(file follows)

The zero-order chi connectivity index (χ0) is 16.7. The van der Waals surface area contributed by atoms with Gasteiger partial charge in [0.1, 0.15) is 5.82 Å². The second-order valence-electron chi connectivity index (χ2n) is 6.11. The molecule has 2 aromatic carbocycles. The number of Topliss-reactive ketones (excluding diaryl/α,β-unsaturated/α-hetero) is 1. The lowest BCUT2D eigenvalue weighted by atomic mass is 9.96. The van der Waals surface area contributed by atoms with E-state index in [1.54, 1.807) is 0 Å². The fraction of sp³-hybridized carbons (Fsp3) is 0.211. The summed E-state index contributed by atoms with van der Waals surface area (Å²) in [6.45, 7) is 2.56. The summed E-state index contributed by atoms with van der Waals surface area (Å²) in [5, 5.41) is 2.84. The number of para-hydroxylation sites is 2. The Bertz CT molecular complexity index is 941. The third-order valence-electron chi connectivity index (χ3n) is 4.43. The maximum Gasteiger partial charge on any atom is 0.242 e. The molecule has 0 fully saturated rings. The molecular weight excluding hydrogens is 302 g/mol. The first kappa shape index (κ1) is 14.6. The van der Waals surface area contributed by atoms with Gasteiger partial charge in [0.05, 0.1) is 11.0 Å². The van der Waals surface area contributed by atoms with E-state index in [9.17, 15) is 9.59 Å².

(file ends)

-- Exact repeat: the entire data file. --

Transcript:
The zero-order chi connectivity index (χ0) is 16.7. The van der Waals surface area contributed by atoms with Gasteiger partial charge in [0.1, 0.15) is 5.82 Å². The second-order valence-electron chi connectivity index (χ2n) is 6.11. The molecule has 2 aromatic carbocycles. The number of Topliss-reactive ketones (excluding diaryl/α,β-unsaturated/α-hetero) is 1. The lowest BCUT2D eigenvalue weighted by atomic mass is 9.96. The van der Waals surface area contributed by atoms with E-state index in [1.54, 1.807) is 0 Å². The fraction of sp³-hybridized carbons (Fsp3) is 0.211. The summed E-state index contributed by atoms with van der Waals surface area (Å²) in [6.45, 7) is 2.56. The summed E-state index contributed by atoms with van der Waals surface area (Å²) in [5, 5.41) is 2.84. The number of para-hydroxylation sites is 2. The Bertz CT molecular complexity index is 941. The third-order valence-electron chi connectivity index (χ3n) is 4.43. The maximum Gasteiger partial charge on any atom is 0.242 e. The molecule has 0 fully saturated rings. The molecular weight excluding hydrogens is 302 g/mol. The first kappa shape index (κ1) is 14.6. The van der Waals surface area contributed by atoms with Gasteiger partial charge in [0.05, 0.1) is 11.0 Å². The van der Waals surface area contributed by atoms with E-state index in [9.17, 15) is 9.59 Å².